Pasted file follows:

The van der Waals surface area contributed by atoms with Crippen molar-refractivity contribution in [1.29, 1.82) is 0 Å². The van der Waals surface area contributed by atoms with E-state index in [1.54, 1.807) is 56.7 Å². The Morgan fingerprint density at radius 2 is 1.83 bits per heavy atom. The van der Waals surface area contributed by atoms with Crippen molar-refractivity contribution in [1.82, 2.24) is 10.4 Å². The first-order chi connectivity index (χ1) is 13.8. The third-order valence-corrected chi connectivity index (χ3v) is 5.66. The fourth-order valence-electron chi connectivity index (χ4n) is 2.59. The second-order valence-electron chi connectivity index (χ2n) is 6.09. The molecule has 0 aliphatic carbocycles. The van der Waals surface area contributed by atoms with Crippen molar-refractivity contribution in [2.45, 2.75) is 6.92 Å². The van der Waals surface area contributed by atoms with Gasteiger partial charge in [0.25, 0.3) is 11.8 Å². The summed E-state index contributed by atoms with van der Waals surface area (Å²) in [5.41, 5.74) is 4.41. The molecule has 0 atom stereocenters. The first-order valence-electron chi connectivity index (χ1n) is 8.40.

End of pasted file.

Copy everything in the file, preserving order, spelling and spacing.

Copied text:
The van der Waals surface area contributed by atoms with Crippen molar-refractivity contribution in [1.29, 1.82) is 0 Å². The van der Waals surface area contributed by atoms with E-state index in [1.54, 1.807) is 56.7 Å². The Morgan fingerprint density at radius 2 is 1.83 bits per heavy atom. The van der Waals surface area contributed by atoms with Crippen molar-refractivity contribution in [1.82, 2.24) is 10.4 Å². The first-order chi connectivity index (χ1) is 13.8. The third-order valence-corrected chi connectivity index (χ3v) is 5.66. The fourth-order valence-electron chi connectivity index (χ4n) is 2.59. The second-order valence-electron chi connectivity index (χ2n) is 6.09. The molecule has 0 aliphatic carbocycles. The van der Waals surface area contributed by atoms with Crippen molar-refractivity contribution in [2.45, 2.75) is 6.92 Å². The van der Waals surface area contributed by atoms with Gasteiger partial charge in [0.25, 0.3) is 11.8 Å². The summed E-state index contributed by atoms with van der Waals surface area (Å²) in [5.41, 5.74) is 4.41. The molecule has 0 atom stereocenters. The first-order valence-electron chi connectivity index (χ1n) is 8.40.